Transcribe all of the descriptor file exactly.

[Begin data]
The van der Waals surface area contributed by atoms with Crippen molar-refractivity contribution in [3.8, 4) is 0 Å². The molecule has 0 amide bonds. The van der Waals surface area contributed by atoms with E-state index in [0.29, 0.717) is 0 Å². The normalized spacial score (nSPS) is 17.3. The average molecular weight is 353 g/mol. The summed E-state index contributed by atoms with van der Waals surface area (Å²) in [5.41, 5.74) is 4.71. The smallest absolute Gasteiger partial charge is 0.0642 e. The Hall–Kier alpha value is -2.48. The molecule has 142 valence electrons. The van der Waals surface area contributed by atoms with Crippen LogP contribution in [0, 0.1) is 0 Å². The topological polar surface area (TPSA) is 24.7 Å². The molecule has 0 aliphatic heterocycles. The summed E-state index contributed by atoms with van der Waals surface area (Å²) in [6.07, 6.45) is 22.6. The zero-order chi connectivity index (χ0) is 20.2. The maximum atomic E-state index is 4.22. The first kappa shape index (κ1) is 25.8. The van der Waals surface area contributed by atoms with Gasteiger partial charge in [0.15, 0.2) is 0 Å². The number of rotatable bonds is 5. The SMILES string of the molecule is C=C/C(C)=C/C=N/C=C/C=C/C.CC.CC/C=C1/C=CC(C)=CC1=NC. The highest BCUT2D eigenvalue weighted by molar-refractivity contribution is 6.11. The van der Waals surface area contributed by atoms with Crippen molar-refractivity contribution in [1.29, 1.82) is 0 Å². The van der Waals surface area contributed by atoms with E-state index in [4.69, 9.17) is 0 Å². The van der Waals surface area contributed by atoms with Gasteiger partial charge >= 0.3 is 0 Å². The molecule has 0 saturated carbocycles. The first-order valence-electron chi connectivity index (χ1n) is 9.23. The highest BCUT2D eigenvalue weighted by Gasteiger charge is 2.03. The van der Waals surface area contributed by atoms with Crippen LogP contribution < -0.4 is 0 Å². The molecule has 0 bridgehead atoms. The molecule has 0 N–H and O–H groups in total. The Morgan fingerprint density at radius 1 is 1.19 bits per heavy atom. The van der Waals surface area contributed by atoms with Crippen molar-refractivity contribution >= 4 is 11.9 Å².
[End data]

The van der Waals surface area contributed by atoms with Crippen molar-refractivity contribution in [3.8, 4) is 0 Å². The molecule has 0 amide bonds. The van der Waals surface area contributed by atoms with E-state index in [0.29, 0.717) is 0 Å². The normalized spacial score (nSPS) is 17.3. The average molecular weight is 353 g/mol. The summed E-state index contributed by atoms with van der Waals surface area (Å²) in [5.41, 5.74) is 4.71. The smallest absolute Gasteiger partial charge is 0.0642 e. The Hall–Kier alpha value is -2.48. The molecule has 142 valence electrons. The van der Waals surface area contributed by atoms with Crippen LogP contribution in [0, 0.1) is 0 Å². The topological polar surface area (TPSA) is 24.7 Å². The molecule has 0 aliphatic heterocycles. The summed E-state index contributed by atoms with van der Waals surface area (Å²) in [6.07, 6.45) is 22.6. The zero-order chi connectivity index (χ0) is 20.2. The maximum atomic E-state index is 4.22. The first kappa shape index (κ1) is 25.8. The van der Waals surface area contributed by atoms with Gasteiger partial charge in [0.15, 0.2) is 0 Å². The number of rotatable bonds is 5. The SMILES string of the molecule is C=C/C(C)=C/C=N/C=C/C=C/C.CC.CC/C=C1/C=CC(C)=CC1=NC. The highest BCUT2D eigenvalue weighted by molar-refractivity contribution is 6.11. The van der Waals surface area contributed by atoms with Crippen molar-refractivity contribution in [1.29, 1.82) is 0 Å². The van der Waals surface area contributed by atoms with E-state index in [4.69, 9.17) is 0 Å². The van der Waals surface area contributed by atoms with Gasteiger partial charge >= 0.3 is 0 Å². The molecule has 0 saturated carbocycles. The first-order valence-electron chi connectivity index (χ1n) is 9.23. The highest BCUT2D eigenvalue weighted by Gasteiger charge is 2.03. The van der Waals surface area contributed by atoms with Crippen LogP contribution < -0.4 is 0 Å². The molecule has 0 bridgehead atoms. The molecule has 0 N–H and O–H groups in total. The Morgan fingerprint density at radius 1 is 1.19 bits per heavy atom. The van der Waals surface area contributed by atoms with Crippen molar-refractivity contribution >= 4 is 11.9 Å².